Politics run very low here, at this time, with the exception of trouble in regard to electing a Speaker. As there is so much talk about a dissolution, I feel curious to know, like some others, how they are going to do it? I would like to vote on the point myself, for I don't like to trust in Jo. [Lane] and Lansing to vote as my proxies. If it should be dissolved, I would like to know what part of the tunes "Hail Columbia" and "Yankee Doodle" they are going to give the North and what the South, and what part of the fourth of July and many other little things that would spoil to divide them!
               A MINER.
Letter dated February 26, 1860, Oregon Statesman, Oregon City, March 27, 1860, page 1

Jacksonville, Oregon, Dec. 5, 1860.
Towns in Rogue River Valley.
    The first little town we come to is Ashland, situated eight miles from the head of this valley. It contains a post office, flouring mill, hotel, saloon, shops, etc., and is a sort of headquarters for a thriving community of farmers, stock raisers and miners. The waters of Mill Creek--which runs down from the hills and enters Bear Creek a mile below this--are claimed for milling, though no doubt they could be used for mining to more advantage in a year than for milling in a century.
    It is proverbial in California that Oregonians hate work, are rather inert in their habits, etc., but Jackson County bears testimony strong as holy writ to the contrary. I have investigated the subject a little, and will venture a bold assertion, but a true one, to wit: that California cannot produce, or has not got within her boundaries, as thrifty and enterprising a set of farmers, even in her most of all exalted and pretentious county of Alameda, or the valley of San Jose, as can be seen right here in Rogue River Valley. The visitor will roam over the farms and climb the best of fences on all sides, and declare himself most agreeably disappointed, after having perused sketches of travel concocted at home, setting off Oregon matters in a most unenviable style. He may, indeed, find labor-saving machines which our people would have never thought of, such as the plow which needs no one to hold it. I saw one the other day for the first time; it is constructed with the beam resting on an axle, with two wooden wheels about twenty-six inches in diameter, one of which travels in the furrow, and the other one to the left, or on the unplowed ground. They hold the plow steady in its place, and cause it to cut an even furrow, both in width and depth.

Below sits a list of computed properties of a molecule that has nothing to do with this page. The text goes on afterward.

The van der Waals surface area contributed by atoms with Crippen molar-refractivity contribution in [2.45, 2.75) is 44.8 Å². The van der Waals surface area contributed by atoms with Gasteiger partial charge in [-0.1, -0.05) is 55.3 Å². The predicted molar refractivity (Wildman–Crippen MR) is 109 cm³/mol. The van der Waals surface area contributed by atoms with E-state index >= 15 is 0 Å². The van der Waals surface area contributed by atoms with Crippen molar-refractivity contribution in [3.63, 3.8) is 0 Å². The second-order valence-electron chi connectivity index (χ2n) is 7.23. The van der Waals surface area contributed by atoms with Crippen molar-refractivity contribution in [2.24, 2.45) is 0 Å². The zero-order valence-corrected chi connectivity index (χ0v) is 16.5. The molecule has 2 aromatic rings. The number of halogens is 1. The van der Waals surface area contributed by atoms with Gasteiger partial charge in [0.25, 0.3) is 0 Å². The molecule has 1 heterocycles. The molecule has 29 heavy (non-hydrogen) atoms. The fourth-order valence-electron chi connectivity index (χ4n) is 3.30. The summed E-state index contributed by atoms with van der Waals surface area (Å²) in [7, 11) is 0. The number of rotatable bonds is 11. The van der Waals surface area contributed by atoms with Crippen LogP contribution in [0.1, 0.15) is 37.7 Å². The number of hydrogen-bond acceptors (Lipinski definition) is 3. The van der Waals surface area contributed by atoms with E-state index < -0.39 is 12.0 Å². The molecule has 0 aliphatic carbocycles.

Phoenix is another town, somewhat larger than Ashland, and situated on the main road leading to Jacksonville. It has similar advantages in many respects, and is a pretty place. On my return I intend to give it a huge puff.
Productions of the Soil.